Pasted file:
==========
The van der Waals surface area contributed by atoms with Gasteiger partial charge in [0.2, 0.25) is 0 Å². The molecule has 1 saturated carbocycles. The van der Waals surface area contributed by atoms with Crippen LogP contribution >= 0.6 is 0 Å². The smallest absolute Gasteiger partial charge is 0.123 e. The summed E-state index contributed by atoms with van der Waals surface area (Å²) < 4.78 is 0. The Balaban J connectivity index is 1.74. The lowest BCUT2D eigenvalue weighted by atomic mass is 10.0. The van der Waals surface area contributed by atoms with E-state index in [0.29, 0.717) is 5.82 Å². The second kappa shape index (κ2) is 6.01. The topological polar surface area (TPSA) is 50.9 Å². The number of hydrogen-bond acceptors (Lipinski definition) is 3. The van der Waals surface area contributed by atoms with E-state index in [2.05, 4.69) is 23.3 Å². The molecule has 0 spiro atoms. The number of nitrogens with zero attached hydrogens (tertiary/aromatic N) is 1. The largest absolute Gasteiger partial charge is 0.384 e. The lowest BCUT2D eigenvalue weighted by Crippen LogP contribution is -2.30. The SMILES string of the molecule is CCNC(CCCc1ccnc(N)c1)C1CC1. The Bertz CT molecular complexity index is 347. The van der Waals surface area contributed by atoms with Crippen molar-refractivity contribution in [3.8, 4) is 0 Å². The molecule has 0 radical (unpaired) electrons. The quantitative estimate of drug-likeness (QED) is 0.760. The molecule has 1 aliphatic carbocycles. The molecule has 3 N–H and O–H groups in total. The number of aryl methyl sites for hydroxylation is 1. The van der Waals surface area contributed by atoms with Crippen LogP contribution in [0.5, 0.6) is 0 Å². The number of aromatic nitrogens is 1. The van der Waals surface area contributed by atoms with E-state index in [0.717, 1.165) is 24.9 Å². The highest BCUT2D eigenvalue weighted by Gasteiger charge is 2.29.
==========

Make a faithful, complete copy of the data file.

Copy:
The van der Waals surface area contributed by atoms with Gasteiger partial charge in [0.2, 0.25) is 0 Å². The molecule has 1 saturated carbocycles. The van der Waals surface area contributed by atoms with Crippen LogP contribution >= 0.6 is 0 Å². The smallest absolute Gasteiger partial charge is 0.123 e. The summed E-state index contributed by atoms with van der Waals surface area (Å²) < 4.78 is 0. The Balaban J connectivity index is 1.74. The lowest BCUT2D eigenvalue weighted by atomic mass is 10.0. The van der Waals surface area contributed by atoms with E-state index in [0.29, 0.717) is 5.82 Å². The second kappa shape index (κ2) is 6.01. The topological polar surface area (TPSA) is 50.9 Å². The number of hydrogen-bond acceptors (Lipinski definition) is 3. The van der Waals surface area contributed by atoms with E-state index in [2.05, 4.69) is 23.3 Å². The molecule has 0 spiro atoms. The number of nitrogens with zero attached hydrogens (tertiary/aromatic N) is 1. The largest absolute Gasteiger partial charge is 0.384 e. The lowest BCUT2D eigenvalue weighted by Crippen LogP contribution is -2.30. The SMILES string of the molecule is CCNC(CCCc1ccnc(N)c1)C1CC1. The Bertz CT molecular complexity index is 347. The van der Waals surface area contributed by atoms with Crippen molar-refractivity contribution in [3.8, 4) is 0 Å². The molecule has 0 radical (unpaired) electrons. The quantitative estimate of drug-likeness (QED) is 0.760. The molecule has 1 aliphatic carbocycles. The molecule has 3 N–H and O–H groups in total. The number of aryl methyl sites for hydroxylation is 1. The van der Waals surface area contributed by atoms with Crippen LogP contribution in [0.5, 0.6) is 0 Å². The number of aromatic nitrogens is 1. The van der Waals surface area contributed by atoms with E-state index in [0.717, 1.165) is 24.9 Å². The highest BCUT2D eigenvalue weighted by Gasteiger charge is 2.29.